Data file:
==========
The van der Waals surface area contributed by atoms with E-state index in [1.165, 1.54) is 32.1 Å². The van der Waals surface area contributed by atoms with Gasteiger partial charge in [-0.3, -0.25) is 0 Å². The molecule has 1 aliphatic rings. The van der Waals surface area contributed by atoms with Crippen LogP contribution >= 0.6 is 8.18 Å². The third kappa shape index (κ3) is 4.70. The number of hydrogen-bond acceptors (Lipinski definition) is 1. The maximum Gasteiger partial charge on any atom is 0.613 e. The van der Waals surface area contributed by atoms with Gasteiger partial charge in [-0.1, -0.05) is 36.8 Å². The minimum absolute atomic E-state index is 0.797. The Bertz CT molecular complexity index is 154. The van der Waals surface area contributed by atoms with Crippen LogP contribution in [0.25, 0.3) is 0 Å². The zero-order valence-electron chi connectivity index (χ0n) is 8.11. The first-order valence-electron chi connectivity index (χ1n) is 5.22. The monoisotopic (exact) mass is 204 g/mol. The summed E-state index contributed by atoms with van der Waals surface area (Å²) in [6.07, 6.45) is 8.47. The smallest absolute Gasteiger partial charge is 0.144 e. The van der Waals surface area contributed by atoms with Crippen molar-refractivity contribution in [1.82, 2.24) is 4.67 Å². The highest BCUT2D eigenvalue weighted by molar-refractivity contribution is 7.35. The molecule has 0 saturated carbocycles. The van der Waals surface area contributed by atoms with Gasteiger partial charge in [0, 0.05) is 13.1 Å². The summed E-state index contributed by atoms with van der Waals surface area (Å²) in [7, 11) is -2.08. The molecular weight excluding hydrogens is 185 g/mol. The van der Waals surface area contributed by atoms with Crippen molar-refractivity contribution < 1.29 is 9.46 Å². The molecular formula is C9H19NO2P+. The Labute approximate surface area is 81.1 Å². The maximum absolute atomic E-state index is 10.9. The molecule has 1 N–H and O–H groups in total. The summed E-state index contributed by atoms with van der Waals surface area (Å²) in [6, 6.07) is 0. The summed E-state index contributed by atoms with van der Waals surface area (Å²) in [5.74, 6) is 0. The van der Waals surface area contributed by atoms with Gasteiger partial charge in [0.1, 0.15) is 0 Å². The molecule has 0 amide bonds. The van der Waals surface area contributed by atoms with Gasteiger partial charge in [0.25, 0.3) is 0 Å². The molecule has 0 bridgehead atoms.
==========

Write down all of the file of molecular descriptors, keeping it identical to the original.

The van der Waals surface area contributed by atoms with E-state index in [1.165, 1.54) is 32.1 Å². The van der Waals surface area contributed by atoms with Gasteiger partial charge in [-0.3, -0.25) is 0 Å². The molecule has 1 aliphatic rings. The van der Waals surface area contributed by atoms with Crippen LogP contribution >= 0.6 is 8.18 Å². The third kappa shape index (κ3) is 4.70. The number of hydrogen-bond acceptors (Lipinski definition) is 1. The maximum Gasteiger partial charge on any atom is 0.613 e. The van der Waals surface area contributed by atoms with Gasteiger partial charge in [-0.1, -0.05) is 36.8 Å². The minimum absolute atomic E-state index is 0.797. The Bertz CT molecular complexity index is 154. The van der Waals surface area contributed by atoms with Crippen LogP contribution in [0.25, 0.3) is 0 Å². The zero-order valence-electron chi connectivity index (χ0n) is 8.11. The first-order valence-electron chi connectivity index (χ1n) is 5.22. The monoisotopic (exact) mass is 204 g/mol. The summed E-state index contributed by atoms with van der Waals surface area (Å²) in [6.07, 6.45) is 8.47. The smallest absolute Gasteiger partial charge is 0.144 e. The van der Waals surface area contributed by atoms with Crippen molar-refractivity contribution in [1.82, 2.24) is 4.67 Å². The highest BCUT2D eigenvalue weighted by molar-refractivity contribution is 7.35. The molecule has 0 saturated carbocycles. The van der Waals surface area contributed by atoms with Gasteiger partial charge in [0, 0.05) is 13.1 Å². The summed E-state index contributed by atoms with van der Waals surface area (Å²) in [7, 11) is -2.08. The molecular weight excluding hydrogens is 185 g/mol. The van der Waals surface area contributed by atoms with Crippen molar-refractivity contribution < 1.29 is 9.46 Å². The molecular formula is C9H19NO2P+. The Labute approximate surface area is 81.1 Å². The maximum absolute atomic E-state index is 10.9. The molecule has 1 N–H and O–H groups in total. The summed E-state index contributed by atoms with van der Waals surface area (Å²) in [6, 6.07) is 0. The summed E-state index contributed by atoms with van der Waals surface area (Å²) in [5.74, 6) is 0. The van der Waals surface area contributed by atoms with Gasteiger partial charge in [0.1, 0.15) is 0 Å². The molecule has 0 amide bonds. The van der Waals surface area contributed by atoms with Gasteiger partial charge in [0.25, 0.3) is 0 Å². The molecule has 0 bridgehead atoms.